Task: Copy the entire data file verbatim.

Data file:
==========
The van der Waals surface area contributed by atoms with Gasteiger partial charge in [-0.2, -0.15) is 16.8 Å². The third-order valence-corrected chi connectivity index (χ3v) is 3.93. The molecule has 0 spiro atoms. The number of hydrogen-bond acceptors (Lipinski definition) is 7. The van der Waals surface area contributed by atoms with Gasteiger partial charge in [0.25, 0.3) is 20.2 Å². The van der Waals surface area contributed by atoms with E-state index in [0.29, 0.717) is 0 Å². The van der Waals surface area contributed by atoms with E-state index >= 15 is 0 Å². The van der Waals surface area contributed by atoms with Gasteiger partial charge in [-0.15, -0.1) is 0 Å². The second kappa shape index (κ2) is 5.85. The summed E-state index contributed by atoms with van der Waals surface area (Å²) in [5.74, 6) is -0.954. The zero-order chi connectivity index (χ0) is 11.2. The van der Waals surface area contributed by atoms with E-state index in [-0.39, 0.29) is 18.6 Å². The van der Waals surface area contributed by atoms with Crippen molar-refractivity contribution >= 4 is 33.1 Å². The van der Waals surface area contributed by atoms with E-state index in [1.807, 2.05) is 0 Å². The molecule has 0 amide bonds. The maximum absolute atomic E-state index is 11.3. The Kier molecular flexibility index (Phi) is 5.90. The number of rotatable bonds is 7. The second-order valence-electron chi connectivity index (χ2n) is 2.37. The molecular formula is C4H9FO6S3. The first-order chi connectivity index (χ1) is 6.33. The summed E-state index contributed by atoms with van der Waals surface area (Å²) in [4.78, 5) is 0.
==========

The van der Waals surface area contributed by atoms with Gasteiger partial charge in [-0.2, -0.15) is 16.8 Å². The third-order valence-corrected chi connectivity index (χ3v) is 3.93. The molecule has 0 spiro atoms. The number of hydrogen-bond acceptors (Lipinski definition) is 7. The van der Waals surface area contributed by atoms with Gasteiger partial charge in [0.25, 0.3) is 20.2 Å². The van der Waals surface area contributed by atoms with E-state index in [0.29, 0.717) is 0 Å². The van der Waals surface area contributed by atoms with E-state index >= 15 is 0 Å². The van der Waals surface area contributed by atoms with Gasteiger partial charge in [-0.15, -0.1) is 0 Å². The second kappa shape index (κ2) is 5.85. The summed E-state index contributed by atoms with van der Waals surface area (Å²) in [5.74, 6) is -0.954. The zero-order chi connectivity index (χ0) is 11.2. The van der Waals surface area contributed by atoms with E-state index in [-0.39, 0.29) is 18.6 Å². The van der Waals surface area contributed by atoms with Crippen molar-refractivity contribution >= 4 is 33.1 Å². The van der Waals surface area contributed by atoms with E-state index in [1.807, 2.05) is 0 Å². The molecule has 0 amide bonds. The maximum absolute atomic E-state index is 11.3. The Kier molecular flexibility index (Phi) is 5.90. The number of rotatable bonds is 7. The second-order valence-electron chi connectivity index (χ2n) is 2.37. The molecular formula is C4H9FO6S3. The first-order chi connectivity index (χ1) is 6.33. The summed E-state index contributed by atoms with van der Waals surface area (Å²) in [4.78, 5) is 0.